Like the unfortunate ocean liner Titanic, the House Republican TrumpCare bill, created in secret and revealed in chaos, is headed toward a killer iceberg because it would be a disaster for many Americans and could destroy the GOP majority in Congress.
House Speaker Paul RyanPaul RyanPoll: Trump voters have positive opinion of president Overnight Regulation: Senators call for 'cost-effective' regs | FCC chief unveils plans to roll back net neutrality Overnight Tech: FCC chief unveils plan for net neutrality rollback | Tech on Trump's sweeping tax plan | Cruz looks to boost space industry MORE (R-Wis.) faces a career-defining decision about how to proceed with the GOP healthcare bill. Having worked for House Democratic leaders and offered advice in the same Speaker’s office Ryan now occupies, my advice to him today is simple: Cut your losses, withdraw the bill, start over, work with Democrats and do it right.
Equally damaging to Republicans and the nation, the pending TrumpCare bill would create a catastrophic decline in the number of Americans holding health insurance, which, according to the CBO, would ultimately fall by 24 million.
In what would be the ultimate electoral nightmare for Republicans running in 2018 and 2020, national insurance premiums would rise by some 15 percent in the near future, leaving Republicans running for reelection having to defend these premium increases to angry voters feeling betrayed by false Republican promises.
Do GOP candidates really want to tell hurting voters hit by harsh premium increases that they should endure the pain for several years until, they will promise, premiums would then fall?
The reason ObamaCare gains in popularity as its repeal comes closer to happening is that more voters understand the good ObamaCare does for them. The angry citizens at GOP town meetings are right. The coal-miner families who realize how much ObamaCare protects their health are alarmed and incensed that TrumpCare would destroy that protection and threaten their health.
Republicans have had seven years to draft an alternative to ObamaCare, yet they never did because they could not draft a policy that fulfills the promises they made to voters in speech after speech and countless millions of dollars of television campaign ads. It is no coincidence that from Election Day until very recently, House GOP leaders kept their unfolding TrumpCare plan more secret than President Trump’s tax returns.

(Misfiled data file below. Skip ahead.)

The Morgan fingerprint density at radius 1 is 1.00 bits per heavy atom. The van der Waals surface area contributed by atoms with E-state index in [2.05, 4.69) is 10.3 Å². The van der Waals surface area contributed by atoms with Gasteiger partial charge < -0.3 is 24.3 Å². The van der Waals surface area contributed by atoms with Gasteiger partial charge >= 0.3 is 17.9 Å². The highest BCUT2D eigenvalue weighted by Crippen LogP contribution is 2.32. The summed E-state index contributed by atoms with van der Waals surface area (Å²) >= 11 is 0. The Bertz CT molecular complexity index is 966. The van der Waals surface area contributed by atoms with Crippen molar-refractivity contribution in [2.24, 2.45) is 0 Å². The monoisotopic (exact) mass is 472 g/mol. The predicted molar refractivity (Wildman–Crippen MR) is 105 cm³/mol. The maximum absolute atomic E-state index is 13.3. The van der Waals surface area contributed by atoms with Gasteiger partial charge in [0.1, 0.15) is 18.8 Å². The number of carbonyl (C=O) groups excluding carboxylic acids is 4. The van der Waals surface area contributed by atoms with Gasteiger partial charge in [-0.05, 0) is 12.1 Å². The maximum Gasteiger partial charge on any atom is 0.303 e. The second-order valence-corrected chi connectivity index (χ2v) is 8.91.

In addition to the wave of Americans who would no longer have health insurance under TrumpCare, the wave of premium increases that would punish consumers in the aftermath of it being enacted, the damage to older white workers that it will do, and the grave damage it will force upon coal state citizens who mistakenly trusted Trump, the aggressive attack against Medicaid — which Trump once falsely promised to fiercely defend — is the final nail in the coffin of TrumpCare’s viability.
Even many GOP governors are appalled by the attack against Medicaid that TrumpCare advocates would impose against their states and constituents.
GOP leaders in Congress must have felt a chill crawl up their spine when President Trump revealed that he just discovered how complicated healthcare policy is!
As a Kennedy Democrat, what is most offensive to me is the degree that TrumpCare imposes cruel and unusual punishment against the poor. The damage that TrumpCare would do to poor people is so harsh and extreme it is more in line with the atheist selfishness of the guru of greed, Ayn Rand, a favorite of Ryan’s, than the teachings of great religious leaders, including Pope Francis, a favorite of mine, who teaches we should care for the poor, not deliberately hurt them.
TrumpCare is the political Titanic of our times. It should and will be sunk by the icebergs of bad healthcare policy and angry public rejection.
Ryan should mothball this TrumpCare ship before it goes down. Instead of drafting a new partisan policy in secret, he should work with Democrats, in public, and do it right.
Budowsky was an aide to former Sen. Lloyd Bentsen (D-Texas) and Rep. Bill Alexander (D-Ark.), then-chief deputy majority whip of the House. He holds an LL.M. in international financial law from the London School of Economics. He can be read on The Hill’s Contributors blog and reached at email@example.com.